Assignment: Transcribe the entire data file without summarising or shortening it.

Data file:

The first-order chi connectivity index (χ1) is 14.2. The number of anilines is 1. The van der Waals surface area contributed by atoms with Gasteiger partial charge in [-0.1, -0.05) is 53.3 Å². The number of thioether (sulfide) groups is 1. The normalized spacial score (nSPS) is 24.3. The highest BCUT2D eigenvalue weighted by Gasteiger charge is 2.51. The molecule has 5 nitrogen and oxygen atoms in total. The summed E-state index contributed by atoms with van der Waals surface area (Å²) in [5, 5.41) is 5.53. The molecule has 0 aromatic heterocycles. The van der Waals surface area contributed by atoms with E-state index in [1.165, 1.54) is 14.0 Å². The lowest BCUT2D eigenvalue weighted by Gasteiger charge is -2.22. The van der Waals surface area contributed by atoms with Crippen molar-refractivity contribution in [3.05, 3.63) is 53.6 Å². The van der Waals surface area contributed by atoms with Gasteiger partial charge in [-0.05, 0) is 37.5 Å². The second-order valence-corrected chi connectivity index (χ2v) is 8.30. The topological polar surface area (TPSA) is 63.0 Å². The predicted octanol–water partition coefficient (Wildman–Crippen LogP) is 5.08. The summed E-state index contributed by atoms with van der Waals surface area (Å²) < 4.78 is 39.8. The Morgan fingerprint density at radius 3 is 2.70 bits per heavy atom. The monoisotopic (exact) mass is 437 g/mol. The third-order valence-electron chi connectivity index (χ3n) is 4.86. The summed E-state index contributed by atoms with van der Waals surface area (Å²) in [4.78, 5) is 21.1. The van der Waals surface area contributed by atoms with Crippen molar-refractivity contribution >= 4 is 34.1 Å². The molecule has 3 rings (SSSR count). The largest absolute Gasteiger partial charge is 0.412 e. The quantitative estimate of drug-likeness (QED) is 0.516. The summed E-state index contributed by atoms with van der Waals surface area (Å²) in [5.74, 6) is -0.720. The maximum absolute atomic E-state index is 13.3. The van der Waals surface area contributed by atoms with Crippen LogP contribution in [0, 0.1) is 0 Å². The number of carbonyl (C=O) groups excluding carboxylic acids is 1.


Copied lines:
The first-order chi connectivity index (χ1) is 14.2. The number of anilines is 1. The van der Waals surface area contributed by atoms with Gasteiger partial charge in [-0.1, -0.05) is 53.3 Å². The number of thioether (sulfide) groups is 1. The normalized spacial score (nSPS) is 24.3. The highest BCUT2D eigenvalue weighted by Gasteiger charge is 2.51. The molecule has 5 nitrogen and oxygen atoms in total. The summed E-state index contributed by atoms with van der Waals surface area (Å²) in [5, 5.41) is 5.53. The molecule has 0 aromatic heterocycles. The van der Waals surface area contributed by atoms with E-state index in [1.165, 1.54) is 14.0 Å². The lowest BCUT2D eigenvalue weighted by Gasteiger charge is -2.22. The van der Waals surface area contributed by atoms with Crippen molar-refractivity contribution in [3.05, 3.63) is 53.6 Å². The van der Waals surface area contributed by atoms with Gasteiger partial charge in [-0.05, 0) is 37.5 Å². The second-order valence-corrected chi connectivity index (χ2v) is 8.30. The topological polar surface area (TPSA) is 63.0 Å². The predicted octanol–water partition coefficient (Wildman–Crippen LogP) is 5.08. The summed E-state index contributed by atoms with van der Waals surface area (Å²) < 4.78 is 39.8. The Morgan fingerprint density at radius 3 is 2.70 bits per heavy atom. The monoisotopic (exact) mass is 437 g/mol. The third-order valence-electron chi connectivity index (χ3n) is 4.86. The summed E-state index contributed by atoms with van der Waals surface area (Å²) in [4.78, 5) is 21.1. The van der Waals surface area contributed by atoms with Crippen molar-refractivity contribution >= 4 is 34.1 Å². The molecule has 3 rings (SSSR count). The largest absolute Gasteiger partial charge is 0.412 e. The quantitative estimate of drug-likeness (QED) is 0.516. The summed E-state index contributed by atoms with van der Waals surface area (Å²) in [5.74, 6) is -0.720. The maximum absolute atomic E-state index is 13.3. The van der Waals surface area contributed by atoms with Crippen LogP contribution in [0, 0.1) is 0 Å². The number of carbonyl (C=O) groups excluding carboxylic acids is 1.